allergy transition day

In our school district the students move through five schools before graduating. And after an amazing and succesful year at JT’s current school, it will be time for him to move on. As the parent of a child with medical concerns, all of this switching is extremely nerve-wracking. Just as you get comfortable with one school’s staff and policies, it’s time to change. And it feels like starting over. I remember how emotional I was sending JT to kindergarten but I think I may be more of a mess when he leaves. They have been just wonderful in so many ways.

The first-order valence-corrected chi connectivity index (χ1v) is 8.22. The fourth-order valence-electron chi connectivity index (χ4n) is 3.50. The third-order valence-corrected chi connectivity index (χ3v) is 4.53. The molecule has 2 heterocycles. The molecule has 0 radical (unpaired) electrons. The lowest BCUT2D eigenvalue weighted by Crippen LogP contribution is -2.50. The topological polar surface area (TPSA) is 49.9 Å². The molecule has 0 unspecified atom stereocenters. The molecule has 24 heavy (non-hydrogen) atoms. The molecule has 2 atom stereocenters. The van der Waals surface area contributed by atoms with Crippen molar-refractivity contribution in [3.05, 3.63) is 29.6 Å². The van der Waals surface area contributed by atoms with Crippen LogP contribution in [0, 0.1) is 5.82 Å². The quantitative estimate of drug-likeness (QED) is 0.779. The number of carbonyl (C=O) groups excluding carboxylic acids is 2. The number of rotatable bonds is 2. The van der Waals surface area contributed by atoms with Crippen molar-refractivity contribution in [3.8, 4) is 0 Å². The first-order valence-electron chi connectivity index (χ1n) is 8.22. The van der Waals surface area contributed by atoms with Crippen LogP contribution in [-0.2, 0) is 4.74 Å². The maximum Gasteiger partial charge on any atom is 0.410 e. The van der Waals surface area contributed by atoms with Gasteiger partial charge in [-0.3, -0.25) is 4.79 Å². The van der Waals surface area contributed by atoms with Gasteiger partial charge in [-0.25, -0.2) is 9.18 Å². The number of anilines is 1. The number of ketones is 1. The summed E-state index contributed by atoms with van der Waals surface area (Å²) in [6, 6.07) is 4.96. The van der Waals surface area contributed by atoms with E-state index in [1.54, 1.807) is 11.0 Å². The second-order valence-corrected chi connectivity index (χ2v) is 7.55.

Fortunately, his next school (grades 1-3) has already anticipated some of the needs of the families with food allergies. They offered an “allergy transition day” for students and their parents about 2 weeks ago. We were able to sit with the nurse and the head of the cafeteria staff. The cafeteria manager explained how lunch works and how student’s allergens are entered into their computer system so that the cafeteria staff is constantly aware of which things a child can and can not eat. She also offered for parents to go into the cooler and freezer to read ingredient labels. JT will always bring lunch from home so we passed on that, but it’s good to know that the option is there if he were to ever outgrow some of his allergies (fingers crossed!). We were able to peek at some of their packaged snacks and it turns out that JT can have some of them, so we could make a note in his lunch account specifying that he is ONLY to eat the pre-packaged (crackers, cookies, etc.). That would be a great option if we were ever to forget lunch or if at some point he just starts feeling left out. Next the nurse explained how the children with allergies are generally grouped together so that those teachers can be extra vigilant in their classrooms and that they will be given a safe place to eat snack within those “peanut safe” classrooms. They will continue the policy of having children wipe up hands after lunch and snack with the allergy parents providing the wipes. That is great for us because we provided all the wipes for JT’s class for this entire school year. We were shown where the epi-pens are kept (centrally located in the nurses office) and we talked about the “peanut free” table at lunch. As parents, we are given the option of having our kids sit there or not. JT will remain at the peanut free table. They wrapped it up with some questions and a tour of the cafeteria and nurses office and we were on our way.